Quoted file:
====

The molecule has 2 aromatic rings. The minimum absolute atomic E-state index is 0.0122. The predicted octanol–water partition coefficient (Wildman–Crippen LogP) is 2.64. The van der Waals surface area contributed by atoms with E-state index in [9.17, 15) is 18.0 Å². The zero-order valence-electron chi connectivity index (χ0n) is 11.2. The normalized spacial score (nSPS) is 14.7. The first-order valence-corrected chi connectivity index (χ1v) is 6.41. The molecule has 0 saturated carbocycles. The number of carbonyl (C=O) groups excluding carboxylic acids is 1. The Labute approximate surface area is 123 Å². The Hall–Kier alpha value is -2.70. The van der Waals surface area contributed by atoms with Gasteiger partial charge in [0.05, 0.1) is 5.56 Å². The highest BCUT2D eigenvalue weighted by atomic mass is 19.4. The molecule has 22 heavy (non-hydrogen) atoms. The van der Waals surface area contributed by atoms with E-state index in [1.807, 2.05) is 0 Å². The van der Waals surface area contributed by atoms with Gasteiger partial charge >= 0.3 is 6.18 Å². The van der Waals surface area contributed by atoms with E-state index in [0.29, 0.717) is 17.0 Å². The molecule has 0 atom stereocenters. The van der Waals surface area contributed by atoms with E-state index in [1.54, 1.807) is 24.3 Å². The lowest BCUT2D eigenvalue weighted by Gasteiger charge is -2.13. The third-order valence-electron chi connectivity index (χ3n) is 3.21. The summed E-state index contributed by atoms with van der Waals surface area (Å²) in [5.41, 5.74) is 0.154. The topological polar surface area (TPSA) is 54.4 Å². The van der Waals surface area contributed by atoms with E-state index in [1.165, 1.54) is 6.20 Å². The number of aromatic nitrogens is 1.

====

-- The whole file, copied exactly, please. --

The molecule has 2 aromatic rings. The minimum absolute atomic E-state index is 0.0122. The predicted octanol–water partition coefficient (Wildman–Crippen LogP) is 2.64. The van der Waals surface area contributed by atoms with E-state index in [9.17, 15) is 18.0 Å². The zero-order valence-electron chi connectivity index (χ0n) is 11.2. The normalized spacial score (nSPS) is 14.7. The first-order valence-corrected chi connectivity index (χ1v) is 6.41. The molecule has 0 saturated carbocycles. The number of carbonyl (C=O) groups excluding carboxylic acids is 1. The Labute approximate surface area is 123 Å². The Hall–Kier alpha value is -2.70. The van der Waals surface area contributed by atoms with Gasteiger partial charge in [0.05, 0.1) is 5.56 Å². The highest BCUT2D eigenvalue weighted by atomic mass is 19.4. The molecule has 22 heavy (non-hydrogen) atoms. The van der Waals surface area contributed by atoms with E-state index in [1.807, 2.05) is 0 Å². The van der Waals surface area contributed by atoms with Gasteiger partial charge >= 0.3 is 6.18 Å². The van der Waals surface area contributed by atoms with E-state index in [0.29, 0.717) is 17.0 Å². The molecule has 0 atom stereocenters. The van der Waals surface area contributed by atoms with E-state index in [1.54, 1.807) is 24.3 Å². The lowest BCUT2D eigenvalue weighted by Gasteiger charge is -2.13. The third-order valence-electron chi connectivity index (χ3n) is 3.21. The summed E-state index contributed by atoms with van der Waals surface area (Å²) in [5.41, 5.74) is 0.154. The topological polar surface area (TPSA) is 54.4 Å². The van der Waals surface area contributed by atoms with E-state index in [1.165, 1.54) is 6.20 Å². The number of aromatic nitrogens is 1.